It’s all of the above!
It’s actually an automaton, a rare mechanical re-enactment of Leonardo DaVinci’s “The Last Supper.” The machine is created from wood and metal, fabric and paint, gears and drives—and, according to the Skinner Auction House of Massachusetts, it’s powered by two 110 and 220 volt, 60-cycle motors. The automaton measures 69 inches long, 30 inches high, and 22 inches deep.
The working automaton—a large-scale scene of Jesus and the apostles, with several movements per figure—was created by French artist Henry Phalibois circa 1890, and may be the only one of its type in the world. It was part of the traveling London Mechanical and Electrical Exhibition which toured England, Europe, Australia and New Zealand in the 1920s. It was acquired by David Jobling Vaughton and his grandson, then sold to the late Pat Newman of Auckland, who took great pride in his collection and often showed it to friends and visitors.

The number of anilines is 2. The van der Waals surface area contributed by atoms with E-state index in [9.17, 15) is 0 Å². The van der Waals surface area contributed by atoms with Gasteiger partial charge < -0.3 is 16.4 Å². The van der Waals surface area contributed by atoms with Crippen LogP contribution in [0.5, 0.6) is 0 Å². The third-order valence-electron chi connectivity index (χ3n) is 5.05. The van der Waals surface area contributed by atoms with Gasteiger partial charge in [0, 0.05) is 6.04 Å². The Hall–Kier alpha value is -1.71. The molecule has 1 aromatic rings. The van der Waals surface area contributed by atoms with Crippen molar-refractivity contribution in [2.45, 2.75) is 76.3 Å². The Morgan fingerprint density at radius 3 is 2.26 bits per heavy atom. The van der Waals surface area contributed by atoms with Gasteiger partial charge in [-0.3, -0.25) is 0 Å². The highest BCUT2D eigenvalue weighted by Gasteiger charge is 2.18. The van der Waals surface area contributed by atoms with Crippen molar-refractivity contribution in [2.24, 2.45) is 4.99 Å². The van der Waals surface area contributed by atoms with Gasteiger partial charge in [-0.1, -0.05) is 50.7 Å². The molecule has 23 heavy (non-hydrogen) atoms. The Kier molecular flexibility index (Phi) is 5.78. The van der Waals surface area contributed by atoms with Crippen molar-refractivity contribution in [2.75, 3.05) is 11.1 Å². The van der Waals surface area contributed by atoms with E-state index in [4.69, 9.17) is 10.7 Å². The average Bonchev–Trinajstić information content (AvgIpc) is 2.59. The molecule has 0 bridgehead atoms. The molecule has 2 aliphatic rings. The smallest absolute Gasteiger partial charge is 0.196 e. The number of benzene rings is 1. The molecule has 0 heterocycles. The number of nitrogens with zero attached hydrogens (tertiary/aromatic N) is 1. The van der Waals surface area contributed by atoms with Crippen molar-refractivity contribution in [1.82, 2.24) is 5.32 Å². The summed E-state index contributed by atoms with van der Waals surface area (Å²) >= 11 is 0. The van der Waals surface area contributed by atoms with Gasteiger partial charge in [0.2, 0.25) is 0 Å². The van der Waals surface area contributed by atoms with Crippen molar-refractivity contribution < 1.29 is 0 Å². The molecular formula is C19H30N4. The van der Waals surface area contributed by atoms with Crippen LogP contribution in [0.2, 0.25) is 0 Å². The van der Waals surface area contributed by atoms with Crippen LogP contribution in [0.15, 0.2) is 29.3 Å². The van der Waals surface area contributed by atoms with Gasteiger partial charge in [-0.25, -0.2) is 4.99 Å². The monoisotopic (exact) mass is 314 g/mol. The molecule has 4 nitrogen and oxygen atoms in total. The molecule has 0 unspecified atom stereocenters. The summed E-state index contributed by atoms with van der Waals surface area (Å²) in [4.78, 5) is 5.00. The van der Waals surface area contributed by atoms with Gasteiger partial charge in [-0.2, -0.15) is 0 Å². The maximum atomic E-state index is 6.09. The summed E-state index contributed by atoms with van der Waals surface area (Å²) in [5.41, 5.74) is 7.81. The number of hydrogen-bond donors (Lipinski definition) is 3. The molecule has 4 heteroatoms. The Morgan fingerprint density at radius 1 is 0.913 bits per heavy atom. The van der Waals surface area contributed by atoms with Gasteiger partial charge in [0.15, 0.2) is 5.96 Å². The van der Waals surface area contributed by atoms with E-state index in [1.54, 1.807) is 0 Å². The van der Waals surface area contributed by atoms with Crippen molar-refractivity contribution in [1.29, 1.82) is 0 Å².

Photos are from The Blaze. The nine-minute YouTube video below was filmed in 2011, and shows the automaton’s full range of motion.
UPDATE: Gosh, the predictions were accurate! The toy was expected to bring $10,000 to $15,000; and it sold on Saturday for $12,000. (If you bought it as an early Christmas gift for me, thank you so much!)